Safety | Home Heating
Tips | Family Safety
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| BBQ Safety Tips
& Grilling Safety Tips
Charcoal grills are still popular but the Valley Center Fire
Protection District wants you to be careful.
There are several ways to get the charcoal ready to use. Charcoal
chimney starters allow you to
start the charcoal using newspaper as a fuel.
If you use a starter fluid, use only charcoal starter fluid.
Never add charcoal fluid or any other
flammable liquids to the fire. Keep charcoal fluid out of
the reach of children and away from heat sources. There are
also electric charcoal starters, which do not use fire. Be
sure to use an extension cord for outdoor use. When you are
finished grilling, let the coals completely cool before disposing
in a metal container.
Propane grills are quick and easy but fire safety is also
Read and follow all the grill manufacturer's instructions
before turning on and lighting the
grill. Keep the top open when lighting a propane grill, and
don't close it until you are sure the grill is lit.
- Turn off the burner control and close the cylinder valve.
When a grill is not in use for extended periods of time, cover
disconnected hose-end fittings with plastic bags or protective
caps to keep them clean.
- Properly transport and store gas cylinders. When refilling
or replacing a propane cylinder,
transport in a secure, upright (vertical) position in a well-ventilated
area in your vehicle, and take it home immediately. Always
use or store cylinders in a secure and upright position outdoors
(not in a garage or shed).
"Dos" and "Don'ts"
Follow the grill manufacturer's instructions and keep written
If the ignitor no longer works, replace it in accordance with
the grill manufacturer's instructions.
Keep the top of the grill open until you are sure it is lit,
even if you have an electronic ignition.
Cover disconnected hose-end fittings with plastic bags or
protective caps to keep them clean and functional.
Store propane cylinders outdoors in an upright (vertical)
If you smell gas, and it is safe to do so, turn off the cylinder
valve, turning it to the right
(clockwise). If you are unable to turn off the valve, immediately
leave the area and dial 9-1-1.
Consult a qualified service technician if you are having grill
or propane cylinder problems.
Smoke while handling a propane cylinder.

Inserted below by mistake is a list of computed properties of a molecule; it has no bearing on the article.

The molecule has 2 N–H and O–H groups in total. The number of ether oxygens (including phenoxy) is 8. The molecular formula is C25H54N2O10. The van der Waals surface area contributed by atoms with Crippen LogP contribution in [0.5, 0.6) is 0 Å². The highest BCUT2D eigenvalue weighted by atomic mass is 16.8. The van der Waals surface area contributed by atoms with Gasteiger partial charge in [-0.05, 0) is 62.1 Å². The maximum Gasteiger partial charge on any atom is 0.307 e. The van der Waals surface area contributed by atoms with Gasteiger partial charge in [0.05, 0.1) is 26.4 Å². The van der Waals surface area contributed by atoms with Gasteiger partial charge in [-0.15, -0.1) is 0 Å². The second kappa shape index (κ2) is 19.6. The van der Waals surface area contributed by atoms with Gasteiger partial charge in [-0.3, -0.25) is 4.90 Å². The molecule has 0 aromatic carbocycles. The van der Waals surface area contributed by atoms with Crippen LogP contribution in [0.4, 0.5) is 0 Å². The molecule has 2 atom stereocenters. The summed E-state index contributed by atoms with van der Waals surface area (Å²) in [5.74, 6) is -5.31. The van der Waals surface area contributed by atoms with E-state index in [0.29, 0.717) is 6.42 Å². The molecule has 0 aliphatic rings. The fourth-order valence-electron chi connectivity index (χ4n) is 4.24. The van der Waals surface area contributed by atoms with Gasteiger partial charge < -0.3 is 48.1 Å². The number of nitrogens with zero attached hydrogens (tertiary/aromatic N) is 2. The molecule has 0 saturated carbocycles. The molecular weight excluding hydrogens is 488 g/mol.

Use matches or lighters to check for propane leaks.
Pour an accelerant such as lighter fluid or gasoline on the
Allow children to tamper with the cylinder or grill.
Use, store, or transport propane cylinders near high temperatures
(this includes storing spare cylinders near the grill).
NEVER use a damaged cylinder or a cylinder that has been in
a fire. All cylinders must be
inspected before they are refilled. The law requires periodic
inspection of cylinders, and it is against the law to refill
out-of-date cylinders. The last inspection date is stamped
on the cylinder.
DO NOT UNDER ANY CIRCUMSTANCES TRY TO MODIFY OR REPAIR VALVES,
REGULATORS, OR OTHER CYLINDER OR APPLIANCE PARTS.
Propane cylinders incorporate special components such as valves,
connectors, and other parts to keep them safe for use with
grills and other propane appliances. Damage to any component
can cause a gas leak.
Propane is a very safe fuel. But as with energy source, there
are steps you should take to further ensure your safety.
Propane (also called LPGliquefied petroleum gasor
LP gas) is a liquid fuel stored under
pressure that vaporizes to a gas before it leaves the tank.
At normal atmospheric pressure and temperature, it is a non-toxic,
colorless and odorless gas. Just like natural gas, an identifying
odor is added so it can be readily detected.
Propane is flammable when mixed with air (oxygen) and can
be ignited by many sources,
including open flames, smoking materials, electrical sparks,
and static electricity. Severe freeze burn or frostbite can
result if propane liquid comes in contact with your skin.
RISK IT! Call your propane retailer or a qualified service
technician for assistance.
If You Smell Gas
1. Immediately put out all smoking materials and other open
2. If you are able to, safely turn off the cylinder valve.
To close the valve, turn it to the right (clockwise).
3. Immediately leave the area and call 9-1-1.
4. Before you restart the appliance, have a qualified service
technician inspect your cylinder and appliance.
Learn what propane smells like. Propane smells like rotten
eggs, a skunks spray, or a dead
animal. Propane manufacturers add this smell to help alert
customers to propane leaks.
IF YOU ARE CONCERNED that you or others in your home may have
difficulty smelling propane, consider buying a propane gas
ALWAYS transport & store a cylinder in a secure and upright
position so it will not fall, shift or roll.
ALWAYS proceed directly to your destination and immediately
remove the cylinder from your vehicle.
NEVER store or place a propane cylinder indoors or in an enclosed
area such as a basement, garage, shed, or tent.
NEVER place or store a filled cylinder in an area of excessive
heat, inside a hot vehicle, or near a stove, fireplace, or
other heat source. Exposing cylinders to heat above 120º
F may result in a flash fire or explosion.
NEVER store or place a spare cylinder under or near a barbecue
DO NOT smoke or have any ignition sources in the area while
handling or transporting
ALWAYS close the cylinder valve and, if required, seal with
a plug, even if the cylinder is
The law places limits on the number of cylinders and the amount
of propane that can be
transported in closed-bodied vehicles such as passenger cars
and vans. Ask your propane retailer for more information on
local fire codes that apply to the Valley Center area.